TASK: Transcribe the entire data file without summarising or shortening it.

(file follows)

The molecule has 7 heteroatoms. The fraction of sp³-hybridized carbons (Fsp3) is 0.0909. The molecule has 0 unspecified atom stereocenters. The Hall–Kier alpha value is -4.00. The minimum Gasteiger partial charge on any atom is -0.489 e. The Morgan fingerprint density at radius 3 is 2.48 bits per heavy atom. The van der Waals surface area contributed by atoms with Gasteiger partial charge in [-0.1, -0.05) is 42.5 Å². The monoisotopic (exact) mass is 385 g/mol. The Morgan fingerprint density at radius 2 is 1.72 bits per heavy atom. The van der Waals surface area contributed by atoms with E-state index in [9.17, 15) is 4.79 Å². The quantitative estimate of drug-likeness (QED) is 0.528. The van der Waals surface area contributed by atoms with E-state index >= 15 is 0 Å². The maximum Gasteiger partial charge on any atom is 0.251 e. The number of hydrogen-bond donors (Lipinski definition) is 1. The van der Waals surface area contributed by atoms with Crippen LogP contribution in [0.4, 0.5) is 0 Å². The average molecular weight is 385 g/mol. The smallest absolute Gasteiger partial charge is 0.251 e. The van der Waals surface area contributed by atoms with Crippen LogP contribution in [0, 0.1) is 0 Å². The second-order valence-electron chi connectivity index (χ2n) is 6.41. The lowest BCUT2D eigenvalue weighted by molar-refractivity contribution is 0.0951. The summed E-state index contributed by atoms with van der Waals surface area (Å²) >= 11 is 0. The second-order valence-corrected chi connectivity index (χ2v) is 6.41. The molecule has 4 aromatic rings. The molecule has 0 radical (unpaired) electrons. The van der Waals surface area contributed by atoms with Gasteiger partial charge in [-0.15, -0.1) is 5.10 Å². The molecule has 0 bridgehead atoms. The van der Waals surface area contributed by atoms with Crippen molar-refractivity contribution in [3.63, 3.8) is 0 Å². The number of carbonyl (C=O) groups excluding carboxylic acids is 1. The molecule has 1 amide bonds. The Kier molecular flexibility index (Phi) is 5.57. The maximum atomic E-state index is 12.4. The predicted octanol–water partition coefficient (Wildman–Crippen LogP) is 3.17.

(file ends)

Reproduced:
The molecule has 7 heteroatoms. The fraction of sp³-hybridized carbons (Fsp3) is 0.0909. The molecule has 0 unspecified atom stereocenters. The Hall–Kier alpha value is -4.00. The minimum Gasteiger partial charge on any atom is -0.489 e. The Morgan fingerprint density at radius 3 is 2.48 bits per heavy atom. The van der Waals surface area contributed by atoms with Gasteiger partial charge in [-0.1, -0.05) is 42.5 Å². The monoisotopic (exact) mass is 385 g/mol. The Morgan fingerprint density at radius 2 is 1.72 bits per heavy atom. The van der Waals surface area contributed by atoms with E-state index in [9.17, 15) is 4.79 Å². The quantitative estimate of drug-likeness (QED) is 0.528. The van der Waals surface area contributed by atoms with E-state index >= 15 is 0 Å². The maximum Gasteiger partial charge on any atom is 0.251 e. The number of hydrogen-bond donors (Lipinski definition) is 1. The van der Waals surface area contributed by atoms with Crippen LogP contribution in [0.4, 0.5) is 0 Å². The average molecular weight is 385 g/mol. The smallest absolute Gasteiger partial charge is 0.251 e. The van der Waals surface area contributed by atoms with Crippen LogP contribution in [0, 0.1) is 0 Å². The second-order valence-electron chi connectivity index (χ2n) is 6.41. The lowest BCUT2D eigenvalue weighted by molar-refractivity contribution is 0.0951. The summed E-state index contributed by atoms with van der Waals surface area (Å²) >= 11 is 0. The second-order valence-corrected chi connectivity index (χ2v) is 6.41. The molecule has 4 aromatic rings. The molecule has 0 radical (unpaired) electrons. The van der Waals surface area contributed by atoms with Gasteiger partial charge in [-0.15, -0.1) is 5.10 Å². The molecule has 0 bridgehead atoms. The van der Waals surface area contributed by atoms with Crippen molar-refractivity contribution in [3.63, 3.8) is 0 Å². The number of carbonyl (C=O) groups excluding carboxylic acids is 1. The molecule has 1 amide bonds. The Kier molecular flexibility index (Phi) is 5.57. The maximum atomic E-state index is 12.4. The predicted octanol–water partition coefficient (Wildman–Crippen LogP) is 3.17.